Home sales remained on fire in Chatham-Kent in December, and the president of the local realtors’ association said she doesn’t see things slowing down any time soon.
Amber Pinsonneault, president of the Chatham-Kent Association of Realtors (CKAR) and broker of record at Royal LePage Peifer Realty, said the demand is far outstripping the supply of homes still.
“It’s just the way real estate’s been going for the last year and a half,” she said of the brisk sales and rising prices. “I think I stopped being surprised half a year ago. Everyone should be too. The general public is expecting things to go backwards, but it will never go back to where it was.”
In December, 133 units changed hands through CKAR reps. That’s up nearly 58 per cent from December of 2020 and set a new sales record for the final month of the calendar year.
In the past, December has been a cool month in terms of home sales, but recent years have changed all that. Home sales this past December were nearly 58 per cent above the five-year average and 84 per cent above the 10-year average.
It finished a red-hot year for home sales in Chatham-Kent. A total of 1,839 homes and condominiums changed hands in 2020, up 35 per cent from 2020.
Pinsonneault said the pace of sales is driven by outside investment, adding the vast majority of that is being done by people moving here, and not people speculating on property values.
“We have so many people relocating here. The demand is so much higher,” she said. “It won’t balance itself out until we see a change there.”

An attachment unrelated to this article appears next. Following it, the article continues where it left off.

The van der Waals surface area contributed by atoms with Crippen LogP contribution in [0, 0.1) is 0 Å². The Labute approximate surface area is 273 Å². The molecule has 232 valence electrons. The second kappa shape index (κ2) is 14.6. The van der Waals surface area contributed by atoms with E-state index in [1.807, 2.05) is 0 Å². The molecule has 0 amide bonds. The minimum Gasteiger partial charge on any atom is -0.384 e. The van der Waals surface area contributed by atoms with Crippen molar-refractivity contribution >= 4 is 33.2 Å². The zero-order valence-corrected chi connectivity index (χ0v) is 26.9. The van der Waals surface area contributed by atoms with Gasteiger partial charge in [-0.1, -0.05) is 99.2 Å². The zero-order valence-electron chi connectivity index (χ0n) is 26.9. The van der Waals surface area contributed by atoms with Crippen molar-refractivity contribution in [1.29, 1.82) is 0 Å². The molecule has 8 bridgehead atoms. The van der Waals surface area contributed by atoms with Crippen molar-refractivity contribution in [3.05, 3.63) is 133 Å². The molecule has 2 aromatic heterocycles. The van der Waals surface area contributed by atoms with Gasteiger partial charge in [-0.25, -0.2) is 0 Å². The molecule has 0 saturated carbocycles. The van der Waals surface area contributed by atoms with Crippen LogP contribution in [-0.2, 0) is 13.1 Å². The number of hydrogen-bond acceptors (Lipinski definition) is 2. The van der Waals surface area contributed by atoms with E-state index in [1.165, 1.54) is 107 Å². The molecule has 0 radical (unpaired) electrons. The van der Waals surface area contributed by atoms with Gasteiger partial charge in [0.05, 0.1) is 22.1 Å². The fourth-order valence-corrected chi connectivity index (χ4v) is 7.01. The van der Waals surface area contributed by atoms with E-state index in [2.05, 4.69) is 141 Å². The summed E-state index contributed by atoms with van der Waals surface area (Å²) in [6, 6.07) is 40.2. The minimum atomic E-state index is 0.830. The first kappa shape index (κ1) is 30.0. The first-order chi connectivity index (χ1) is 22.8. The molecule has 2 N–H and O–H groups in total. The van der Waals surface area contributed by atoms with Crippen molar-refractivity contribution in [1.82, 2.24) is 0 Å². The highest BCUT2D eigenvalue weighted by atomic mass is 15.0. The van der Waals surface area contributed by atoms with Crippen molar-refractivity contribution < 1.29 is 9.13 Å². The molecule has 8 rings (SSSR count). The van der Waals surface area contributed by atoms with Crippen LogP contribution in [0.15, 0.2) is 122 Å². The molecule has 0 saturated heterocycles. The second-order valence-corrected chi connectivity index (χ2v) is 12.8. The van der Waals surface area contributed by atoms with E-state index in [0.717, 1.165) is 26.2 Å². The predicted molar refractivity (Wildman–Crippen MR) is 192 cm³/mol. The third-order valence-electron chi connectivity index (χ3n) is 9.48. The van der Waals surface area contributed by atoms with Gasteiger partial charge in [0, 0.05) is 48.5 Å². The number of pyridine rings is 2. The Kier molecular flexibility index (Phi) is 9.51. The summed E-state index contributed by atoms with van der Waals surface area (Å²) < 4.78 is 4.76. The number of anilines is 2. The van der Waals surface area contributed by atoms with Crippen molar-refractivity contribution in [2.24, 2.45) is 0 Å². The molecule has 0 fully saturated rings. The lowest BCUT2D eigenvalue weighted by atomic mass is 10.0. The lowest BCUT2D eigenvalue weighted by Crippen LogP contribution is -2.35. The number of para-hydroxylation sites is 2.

But, with more and more people becoming aware of the still-attractive property prices here, combined with the great quality of life, outsiders will continue to seek out Chatham-Kent as their next place to live.
“People can work from home now too. That changes things. Purchasing a home and being able to work from home is the new reality for a lot of us,” she said, making C-K more enticing to people living in the expensive GTA who have the capability to work from anywhere.
In amongst the movers are the speculators. Pinsonneault said they are few and far between.
“You do have people purchasing here and not living here,” she said. “I think that number is greater in the public’s eye than what we are seeing. A lot of people are actually relocating here to retire or work.”
She said the low number of speculators means there is no so-called real estate bubble here. Such bubbles can burst when interest rates rise or the economy turns south.
Strong interest in home buying makes it a seller’s dream, but a buyer’s nightmare. Pinsonneault said bidding wars are a regular part of the local home-buying landscape.
“There are multiple offers basically on everything. Houses typically are going over the asking price. It’s just the way of our market,” she said. “Anything under $600,000, you are typically seeing it selling for over asking price and with multiple offers.”
Meanwhile, inventory continues to rebound, as a greater number of homes are coming on the market, but the hot sales activity is depleting those levels.
The number of new listings saw a gain of 14.7 per cent (11 listings) from December 2020. There were 86 new residential listings in December 2021.
New listings were 16.8 per cent above the five-year average and 10.1 per cent above the 10-year average for the month of December.
“Even though the number of newly listed properties was above average for this time of year, it was still not enough to keep pace with the unrelenting demand we have been experiencing,” Pinsonneault said. “Consequently, overall inventory has dropped to the lowest level on record.”
That’s led to higher prices. The average price of homes sold in December was $436,070, an increase of 26.6 per cent from December 2020.
The more comprehensive annual average price was $419,865, up nearly 35 per cent from all of 2020.
The dollar value of all home sales in December 2021 was $58 million, almost double the same month in 2020. This was also a new record for the month of December.
Pinsonneault said interest rates are creeping higher, which is one way to slow down the housing market. She thinks buyers are largely prepared for that, especially given the uncertainty of the pandemic on the economy.